by Phil Phillips - Monday, December 3, 2018
It always amazes me when I hear about people being forced to put up with coyotes running rampant in their communities. Like most Western outdoorsmen, I try to make sure no self-respecting coyote sticks its nose out within a mile of my home because of the damage coyotes do to other wildlife species (that most of us would prefer to have in our backyard)—not to mention the threat they pose to humans, livestock and pets as their populations expand. Yet despite escalating coyote attacks on humans and pets even in metropolitan areas like Los Angeles, cities like nearby Torrance, Calif., are being forced to conduct a coyote study in the form of an environmental analysis before it can implement a new enhanced coyote management plan.
But if baby steps must be the path forward, the good news is that on Tuesday, Nov. 27, Torrance, Calif., residents finally made headway at the city council’s second meeting on the coyote issue since September. With some concerned residents dressed in “Evict Coyotes” T-shirts, their goal was to put the safety of their children and pets first and push for a more effective coyote management plan that would include actually trapping the animals. As reported by the Daily Breeze, the city committed to a coyote culling program but it will not begin before the fall of 2019. Why? Because it first must conduct a $75,000 state-mandated environmental analysis, or California Environmental Quality Act (CEQA) review. One step forward, two steps back. Then a part-time civilian program administrator will be hired at a cost of $91,500 annually to oversee a five-month trapping program set to run from October 2019 through March 2020.
Of course, hunters would assist with the culling program at minimal or no cost to the city, but those against hunting refuse to acknowledge its critical role as a necessary wildlife management tool. Considering that city officials noted that a year-round trapping program could cost $100,000 annually, a five-month program clearly will cost tens of thousands of dollars.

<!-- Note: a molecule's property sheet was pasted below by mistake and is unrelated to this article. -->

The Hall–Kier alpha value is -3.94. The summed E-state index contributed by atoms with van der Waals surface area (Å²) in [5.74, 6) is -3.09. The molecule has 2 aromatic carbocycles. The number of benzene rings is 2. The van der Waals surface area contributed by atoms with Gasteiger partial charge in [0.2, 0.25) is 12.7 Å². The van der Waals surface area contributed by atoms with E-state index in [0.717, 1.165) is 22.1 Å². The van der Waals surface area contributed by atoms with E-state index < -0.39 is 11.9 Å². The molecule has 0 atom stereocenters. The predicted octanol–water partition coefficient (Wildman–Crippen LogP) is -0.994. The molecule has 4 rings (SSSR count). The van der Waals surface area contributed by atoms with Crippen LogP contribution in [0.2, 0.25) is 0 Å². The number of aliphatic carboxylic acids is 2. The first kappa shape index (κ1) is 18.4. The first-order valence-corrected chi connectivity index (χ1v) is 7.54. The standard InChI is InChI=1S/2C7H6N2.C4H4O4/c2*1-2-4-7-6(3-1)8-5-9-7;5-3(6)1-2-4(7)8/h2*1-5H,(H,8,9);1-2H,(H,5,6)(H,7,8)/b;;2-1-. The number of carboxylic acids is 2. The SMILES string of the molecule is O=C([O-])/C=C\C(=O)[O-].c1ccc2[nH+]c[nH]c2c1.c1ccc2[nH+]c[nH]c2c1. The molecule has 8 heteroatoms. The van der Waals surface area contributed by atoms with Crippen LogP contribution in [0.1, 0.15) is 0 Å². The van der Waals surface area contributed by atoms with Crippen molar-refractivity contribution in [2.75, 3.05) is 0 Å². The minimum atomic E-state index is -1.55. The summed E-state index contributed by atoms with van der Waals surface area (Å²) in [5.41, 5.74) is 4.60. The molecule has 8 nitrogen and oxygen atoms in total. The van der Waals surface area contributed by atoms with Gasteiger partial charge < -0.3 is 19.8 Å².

For background, in 2016 the Torrance City Council actually adopted an urban coyote management plan with a vote of 4-3 that was to be administered by the local police department. It included provisions for the removal of problem coyotes but was heavily opposed by extremist groups like the Humane Society of the United States (HSUS). Though a 2017 study by the University of Southern California attested to the plan’s effectiveness, and municipal officials reported that coyote sightings and pet deaths had declined, residents were not convinced as anecdotal reports of pet killings continued. It was not until the first council meeting on the subject in September that officials finally admitted they had trapped and euthanized only one coyote in the past two years.
As NRAHLF.org reported last year, California’s animal rights extremists, backed by the HSUS, have long promoted no-kill management of coyotes—even when the predators are urban-based and pose a threat to people and pets. They prefer humans learn to co-exist with the predators they have worked so hard to humanize.
“If I hear one more person tell me that we need to stop feeding the coyotes and learn to co-exist and need to supervise our pets, I am going to scream!” wrote Marsha Bannon on a Facebook page on Wednesday, according to the Daily Breeze. For those living or visiting Torrence, she added, “Forget enjoying your yard unless you are watching your pet at all times. … Torrance is a very dense area and … not a suitable environment for wild predators.”
If I’m still scratching my head over having to do an environmental analysis before culling coyotes, imagine being Torrence City Councilman Mike Griffiths, who argued it was “bureaucratically insane” to spend $75,000 on an environmental analysis before being able to take action. “We didn’t do a CEQA review before the coyotes got here, why should we do one after?”
Like most of the state’s predator-management schemes, I call that mind-boggling.
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